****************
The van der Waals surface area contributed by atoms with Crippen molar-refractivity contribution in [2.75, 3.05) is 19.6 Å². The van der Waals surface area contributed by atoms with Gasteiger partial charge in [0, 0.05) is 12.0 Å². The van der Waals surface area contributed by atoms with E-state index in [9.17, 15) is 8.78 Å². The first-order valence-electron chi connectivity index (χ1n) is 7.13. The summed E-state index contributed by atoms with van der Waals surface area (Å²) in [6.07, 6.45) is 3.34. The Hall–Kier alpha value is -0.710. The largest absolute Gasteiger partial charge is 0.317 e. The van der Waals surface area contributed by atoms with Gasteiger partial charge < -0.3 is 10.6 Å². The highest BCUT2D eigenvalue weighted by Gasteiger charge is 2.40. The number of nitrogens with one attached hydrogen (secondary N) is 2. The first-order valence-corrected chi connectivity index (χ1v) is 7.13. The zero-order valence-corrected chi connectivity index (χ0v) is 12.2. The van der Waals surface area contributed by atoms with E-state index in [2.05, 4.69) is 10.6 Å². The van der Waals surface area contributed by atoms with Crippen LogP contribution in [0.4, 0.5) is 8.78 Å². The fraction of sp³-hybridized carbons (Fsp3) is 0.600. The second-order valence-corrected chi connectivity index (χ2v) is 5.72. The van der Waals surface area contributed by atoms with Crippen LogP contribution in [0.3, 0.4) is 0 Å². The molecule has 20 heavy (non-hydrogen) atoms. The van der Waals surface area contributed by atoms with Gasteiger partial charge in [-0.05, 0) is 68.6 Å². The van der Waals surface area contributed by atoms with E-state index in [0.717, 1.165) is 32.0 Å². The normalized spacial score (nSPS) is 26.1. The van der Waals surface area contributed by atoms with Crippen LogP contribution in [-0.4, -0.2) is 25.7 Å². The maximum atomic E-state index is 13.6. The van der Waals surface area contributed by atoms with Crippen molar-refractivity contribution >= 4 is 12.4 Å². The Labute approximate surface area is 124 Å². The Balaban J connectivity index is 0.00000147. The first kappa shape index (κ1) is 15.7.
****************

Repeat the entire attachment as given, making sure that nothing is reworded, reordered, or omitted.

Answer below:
The van der Waals surface area contributed by atoms with Crippen molar-refractivity contribution in [2.75, 3.05) is 19.6 Å². The van der Waals surface area contributed by atoms with Gasteiger partial charge in [0, 0.05) is 12.0 Å². The van der Waals surface area contributed by atoms with E-state index in [9.17, 15) is 8.78 Å². The first-order valence-electron chi connectivity index (χ1n) is 7.13. The summed E-state index contributed by atoms with van der Waals surface area (Å²) in [6.07, 6.45) is 3.34. The Hall–Kier alpha value is -0.710. The largest absolute Gasteiger partial charge is 0.317 e. The van der Waals surface area contributed by atoms with Gasteiger partial charge < -0.3 is 10.6 Å². The highest BCUT2D eigenvalue weighted by Gasteiger charge is 2.40. The number of nitrogens with one attached hydrogen (secondary N) is 2. The first-order valence-corrected chi connectivity index (χ1v) is 7.13. The zero-order valence-corrected chi connectivity index (χ0v) is 12.2. The van der Waals surface area contributed by atoms with E-state index in [2.05, 4.69) is 10.6 Å². The van der Waals surface area contributed by atoms with Crippen LogP contribution in [0.4, 0.5) is 8.78 Å². The fraction of sp³-hybridized carbons (Fsp3) is 0.600. The second-order valence-corrected chi connectivity index (χ2v) is 5.72. The van der Waals surface area contributed by atoms with Crippen LogP contribution in [0.3, 0.4) is 0 Å². The molecule has 20 heavy (non-hydrogen) atoms. The van der Waals surface area contributed by atoms with Gasteiger partial charge in [-0.05, 0) is 68.6 Å². The van der Waals surface area contributed by atoms with E-state index in [0.717, 1.165) is 32.0 Å². The normalized spacial score (nSPS) is 26.1. The van der Waals surface area contributed by atoms with Crippen LogP contribution in [-0.4, -0.2) is 25.7 Å². The maximum atomic E-state index is 13.6. The van der Waals surface area contributed by atoms with Crippen molar-refractivity contribution >= 4 is 12.4 Å². The Labute approximate surface area is 124 Å². The Balaban J connectivity index is 0.00000147. The first kappa shape index (κ1) is 15.7.